Crash that killed 11 leads to new federal truck safety rule

Lexington Herald-LeaderApril 2, 2010 

The Federal Motor Carrier Safety Administration said it has an "ongoing" compliance review of Hester Inc., the Alabama trucking company involved in the March 26 crash on Interstate 65 that killed 11 people.

And in another development on Friday, the federal agency issued a new rule that will require some interstate commercial truck and bus companies to install electronic onboard recorders to monitor the number of hours drivers work.

Under federal regulations, a commercial truck driver can't drive for more than 11 hours per shift and can't be on duty for more than 14 hours.

The rule was proposed long before the Hart County crash, but the accident brought renewed attention to onboard recorders.

The driver of the tractor-trailer, Kenneth Laymon, 45, of Jasper, Ala., crossed the median near Munfordville and slammed into a van, killing 10 people and himself, Kentucky State Police said. The others who died were Mennonites traveling to a wedding in Iowa. Two young children survived the crash.

It's not known what caused the crash, but the National Transportation Safety Board is looking into whether the driver fell asleep, was impaired or suffered a medical condition that caused him to lose control. The NTSB said Friday that the investigation is continuing.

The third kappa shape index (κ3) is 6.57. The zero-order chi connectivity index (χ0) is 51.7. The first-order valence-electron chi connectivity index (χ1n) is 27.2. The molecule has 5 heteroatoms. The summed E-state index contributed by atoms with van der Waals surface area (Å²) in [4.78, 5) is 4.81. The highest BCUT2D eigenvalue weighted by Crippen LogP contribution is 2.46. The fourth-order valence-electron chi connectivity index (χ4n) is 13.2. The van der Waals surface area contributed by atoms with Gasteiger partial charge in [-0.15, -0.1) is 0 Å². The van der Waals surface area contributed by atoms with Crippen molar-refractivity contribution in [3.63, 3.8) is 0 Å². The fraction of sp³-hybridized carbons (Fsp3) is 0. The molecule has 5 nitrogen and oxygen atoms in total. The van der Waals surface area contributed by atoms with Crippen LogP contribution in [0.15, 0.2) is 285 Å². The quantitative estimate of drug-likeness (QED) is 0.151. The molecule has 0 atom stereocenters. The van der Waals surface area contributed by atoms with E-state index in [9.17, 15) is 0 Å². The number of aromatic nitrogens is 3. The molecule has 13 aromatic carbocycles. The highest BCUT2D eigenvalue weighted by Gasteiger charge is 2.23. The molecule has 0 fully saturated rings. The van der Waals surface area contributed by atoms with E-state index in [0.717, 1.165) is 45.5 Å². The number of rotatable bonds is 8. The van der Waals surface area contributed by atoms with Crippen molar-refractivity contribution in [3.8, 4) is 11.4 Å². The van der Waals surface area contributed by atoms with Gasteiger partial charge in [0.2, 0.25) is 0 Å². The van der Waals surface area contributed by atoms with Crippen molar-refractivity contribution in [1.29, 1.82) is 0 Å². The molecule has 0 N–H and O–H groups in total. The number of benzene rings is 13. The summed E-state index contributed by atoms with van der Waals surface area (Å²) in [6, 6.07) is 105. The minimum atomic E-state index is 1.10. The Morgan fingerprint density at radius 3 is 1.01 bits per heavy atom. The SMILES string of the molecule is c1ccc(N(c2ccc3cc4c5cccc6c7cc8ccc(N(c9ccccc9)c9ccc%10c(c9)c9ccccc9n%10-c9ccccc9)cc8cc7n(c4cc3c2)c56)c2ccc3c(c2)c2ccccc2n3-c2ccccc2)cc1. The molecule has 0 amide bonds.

Hester's has had at least 13 drivers' violations for driving too many hours during the past 30 months, according to the FMCSA.

Shashunga Clayton, a spokeswoman with the FMCSA, said compliance reviews are typically done in all fatal crashes. The review includes a look at the driver's hours of service, vehicle maintenance and inspection, driver qualification, controlled substance and alcohol testing, and compliance with licensing requirements.

She couldn't estimate how long it will take to complete the review.

"It varies" depending on the size of the fleet, Clayton said. "It will last a couple of weeks, that's for certain. It may depend upon how soon we get their records, how organized that carrier is."

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